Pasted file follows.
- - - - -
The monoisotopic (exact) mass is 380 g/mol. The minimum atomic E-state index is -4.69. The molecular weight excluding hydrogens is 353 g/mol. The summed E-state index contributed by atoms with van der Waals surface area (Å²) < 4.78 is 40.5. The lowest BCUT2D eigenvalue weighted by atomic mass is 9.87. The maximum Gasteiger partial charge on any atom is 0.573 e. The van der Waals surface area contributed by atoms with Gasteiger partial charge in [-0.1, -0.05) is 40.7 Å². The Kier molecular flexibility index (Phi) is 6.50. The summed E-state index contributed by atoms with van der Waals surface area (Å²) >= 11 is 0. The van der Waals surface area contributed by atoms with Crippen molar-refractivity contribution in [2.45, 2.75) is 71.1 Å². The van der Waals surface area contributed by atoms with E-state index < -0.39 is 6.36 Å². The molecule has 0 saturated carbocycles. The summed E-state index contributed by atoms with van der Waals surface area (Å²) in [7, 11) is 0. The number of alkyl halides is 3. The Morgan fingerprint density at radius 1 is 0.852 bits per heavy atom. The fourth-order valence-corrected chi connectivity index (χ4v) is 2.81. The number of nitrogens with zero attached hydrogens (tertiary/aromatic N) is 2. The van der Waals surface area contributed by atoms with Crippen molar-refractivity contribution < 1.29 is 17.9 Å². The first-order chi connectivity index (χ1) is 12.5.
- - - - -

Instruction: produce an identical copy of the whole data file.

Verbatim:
The monoisotopic (exact) mass is 380 g/mol. The minimum atomic E-state index is -4.69. The molecular weight excluding hydrogens is 353 g/mol. The summed E-state index contributed by atoms with van der Waals surface area (Å²) < 4.78 is 40.5. The lowest BCUT2D eigenvalue weighted by atomic mass is 9.87. The maximum Gasteiger partial charge on any atom is 0.573 e. The van der Waals surface area contributed by atoms with Gasteiger partial charge in [-0.1, -0.05) is 40.7 Å². The Kier molecular flexibility index (Phi) is 6.50. The summed E-state index contributed by atoms with van der Waals surface area (Å²) >= 11 is 0. The van der Waals surface area contributed by atoms with Crippen molar-refractivity contribution in [2.45, 2.75) is 71.1 Å². The van der Waals surface area contributed by atoms with E-state index < -0.39 is 6.36 Å². The molecule has 0 saturated carbocycles. The summed E-state index contributed by atoms with van der Waals surface area (Å²) in [7, 11) is 0. The number of alkyl halides is 3. The Morgan fingerprint density at radius 1 is 0.852 bits per heavy atom. The fourth-order valence-corrected chi connectivity index (χ4v) is 2.81. The number of nitrogens with zero attached hydrogens (tertiary/aromatic N) is 2. The van der Waals surface area contributed by atoms with Crippen molar-refractivity contribution < 1.29 is 17.9 Å². The first-order chi connectivity index (χ1) is 12.5.